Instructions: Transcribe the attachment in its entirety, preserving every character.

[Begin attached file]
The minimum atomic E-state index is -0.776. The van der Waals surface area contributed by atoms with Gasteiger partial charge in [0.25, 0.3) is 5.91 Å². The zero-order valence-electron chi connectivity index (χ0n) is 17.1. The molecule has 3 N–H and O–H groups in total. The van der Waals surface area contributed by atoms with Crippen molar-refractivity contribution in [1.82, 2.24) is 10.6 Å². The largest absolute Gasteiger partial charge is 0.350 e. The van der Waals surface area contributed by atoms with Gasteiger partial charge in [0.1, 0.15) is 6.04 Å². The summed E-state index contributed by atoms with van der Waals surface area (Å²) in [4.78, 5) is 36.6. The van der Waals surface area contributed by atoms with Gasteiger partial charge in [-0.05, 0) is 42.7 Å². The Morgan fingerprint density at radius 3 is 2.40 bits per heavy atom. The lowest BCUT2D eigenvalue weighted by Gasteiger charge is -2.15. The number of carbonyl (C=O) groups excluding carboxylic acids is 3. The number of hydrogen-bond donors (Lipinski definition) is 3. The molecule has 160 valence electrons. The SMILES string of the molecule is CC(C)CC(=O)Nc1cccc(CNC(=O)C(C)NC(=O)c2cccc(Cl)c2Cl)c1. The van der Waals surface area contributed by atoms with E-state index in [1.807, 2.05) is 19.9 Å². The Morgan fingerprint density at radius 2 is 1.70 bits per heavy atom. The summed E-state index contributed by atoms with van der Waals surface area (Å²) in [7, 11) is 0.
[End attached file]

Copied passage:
The minimum atomic E-state index is -0.776. The van der Waals surface area contributed by atoms with Gasteiger partial charge in [0.25, 0.3) is 5.91 Å². The zero-order valence-electron chi connectivity index (χ0n) is 17.1. The molecule has 3 N–H and O–H groups in total. The van der Waals surface area contributed by atoms with Crippen molar-refractivity contribution in [1.82, 2.24) is 10.6 Å². The largest absolute Gasteiger partial charge is 0.350 e. The van der Waals surface area contributed by atoms with Gasteiger partial charge in [0.1, 0.15) is 6.04 Å². The summed E-state index contributed by atoms with van der Waals surface area (Å²) in [4.78, 5) is 36.6. The van der Waals surface area contributed by atoms with Gasteiger partial charge in [-0.05, 0) is 42.7 Å². The Morgan fingerprint density at radius 3 is 2.40 bits per heavy atom. The lowest BCUT2D eigenvalue weighted by Gasteiger charge is -2.15. The number of carbonyl (C=O) groups excluding carboxylic acids is 3. The number of hydrogen-bond donors (Lipinski definition) is 3. The molecule has 160 valence electrons. The SMILES string of the molecule is CC(C)CC(=O)Nc1cccc(CNC(=O)C(C)NC(=O)c2cccc(Cl)c2Cl)c1. The van der Waals surface area contributed by atoms with E-state index in [1.807, 2.05) is 19.9 Å². The Morgan fingerprint density at radius 2 is 1.70 bits per heavy atom. The summed E-state index contributed by atoms with van der Waals surface area (Å²) in [7, 11) is 0.